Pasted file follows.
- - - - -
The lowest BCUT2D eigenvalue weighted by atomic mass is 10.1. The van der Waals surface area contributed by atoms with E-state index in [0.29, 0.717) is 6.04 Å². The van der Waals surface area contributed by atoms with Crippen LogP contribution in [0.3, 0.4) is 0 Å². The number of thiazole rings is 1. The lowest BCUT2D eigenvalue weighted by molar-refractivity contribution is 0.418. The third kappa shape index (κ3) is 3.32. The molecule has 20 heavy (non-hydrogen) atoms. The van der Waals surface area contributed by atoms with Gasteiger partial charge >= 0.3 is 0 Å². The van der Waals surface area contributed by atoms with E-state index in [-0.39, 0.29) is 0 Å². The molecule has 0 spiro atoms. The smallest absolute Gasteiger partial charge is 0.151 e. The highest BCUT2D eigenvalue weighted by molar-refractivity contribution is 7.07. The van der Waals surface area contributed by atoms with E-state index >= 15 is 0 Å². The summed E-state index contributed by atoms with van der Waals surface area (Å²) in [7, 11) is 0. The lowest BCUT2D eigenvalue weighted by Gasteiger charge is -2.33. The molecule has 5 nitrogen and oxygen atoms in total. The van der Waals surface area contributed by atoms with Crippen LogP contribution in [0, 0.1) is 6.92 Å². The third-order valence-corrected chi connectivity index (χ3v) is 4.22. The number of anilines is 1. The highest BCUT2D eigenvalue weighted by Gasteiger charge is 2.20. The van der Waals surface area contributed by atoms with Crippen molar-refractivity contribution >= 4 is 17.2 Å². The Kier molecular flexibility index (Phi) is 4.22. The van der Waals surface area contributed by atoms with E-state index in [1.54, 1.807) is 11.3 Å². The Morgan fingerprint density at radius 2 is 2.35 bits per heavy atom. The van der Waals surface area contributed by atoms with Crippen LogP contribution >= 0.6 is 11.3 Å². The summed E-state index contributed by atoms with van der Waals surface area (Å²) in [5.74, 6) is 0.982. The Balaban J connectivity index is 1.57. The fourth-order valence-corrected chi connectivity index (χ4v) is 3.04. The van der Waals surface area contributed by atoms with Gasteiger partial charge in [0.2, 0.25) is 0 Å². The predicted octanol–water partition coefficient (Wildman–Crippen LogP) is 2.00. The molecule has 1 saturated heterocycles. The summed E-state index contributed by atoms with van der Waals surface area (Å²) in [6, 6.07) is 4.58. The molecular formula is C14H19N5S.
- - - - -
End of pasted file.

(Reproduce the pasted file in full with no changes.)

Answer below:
The lowest BCUT2D eigenvalue weighted by atomic mass is 10.1. The van der Waals surface area contributed by atoms with E-state index in [0.29, 0.717) is 6.04 Å². The van der Waals surface area contributed by atoms with Crippen LogP contribution in [0.3, 0.4) is 0 Å². The number of thiazole rings is 1. The lowest BCUT2D eigenvalue weighted by molar-refractivity contribution is 0.418. The third kappa shape index (κ3) is 3.32. The molecule has 20 heavy (non-hydrogen) atoms. The van der Waals surface area contributed by atoms with Gasteiger partial charge >= 0.3 is 0 Å². The van der Waals surface area contributed by atoms with E-state index in [-0.39, 0.29) is 0 Å². The molecule has 0 spiro atoms. The smallest absolute Gasteiger partial charge is 0.151 e. The highest BCUT2D eigenvalue weighted by molar-refractivity contribution is 7.07. The van der Waals surface area contributed by atoms with E-state index >= 15 is 0 Å². The summed E-state index contributed by atoms with van der Waals surface area (Å²) in [7, 11) is 0. The lowest BCUT2D eigenvalue weighted by Gasteiger charge is -2.33. The molecule has 5 nitrogen and oxygen atoms in total. The van der Waals surface area contributed by atoms with Crippen LogP contribution in [0, 0.1) is 6.92 Å². The third-order valence-corrected chi connectivity index (χ3v) is 4.22. The number of anilines is 1. The highest BCUT2D eigenvalue weighted by Gasteiger charge is 2.20. The van der Waals surface area contributed by atoms with Crippen molar-refractivity contribution >= 4 is 17.2 Å². The Kier molecular flexibility index (Phi) is 4.22. The van der Waals surface area contributed by atoms with E-state index in [1.54, 1.807) is 11.3 Å². The Morgan fingerprint density at radius 2 is 2.35 bits per heavy atom. The van der Waals surface area contributed by atoms with Crippen LogP contribution >= 0.6 is 11.3 Å². The summed E-state index contributed by atoms with van der Waals surface area (Å²) in [5.74, 6) is 0.982. The Balaban J connectivity index is 1.57. The fourth-order valence-corrected chi connectivity index (χ4v) is 3.04. The van der Waals surface area contributed by atoms with Gasteiger partial charge in [0.2, 0.25) is 0 Å². The predicted octanol–water partition coefficient (Wildman–Crippen LogP) is 2.00. The molecule has 1 saturated heterocycles. The summed E-state index contributed by atoms with van der Waals surface area (Å²) in [6, 6.07) is 4.58. The molecular formula is C14H19N5S.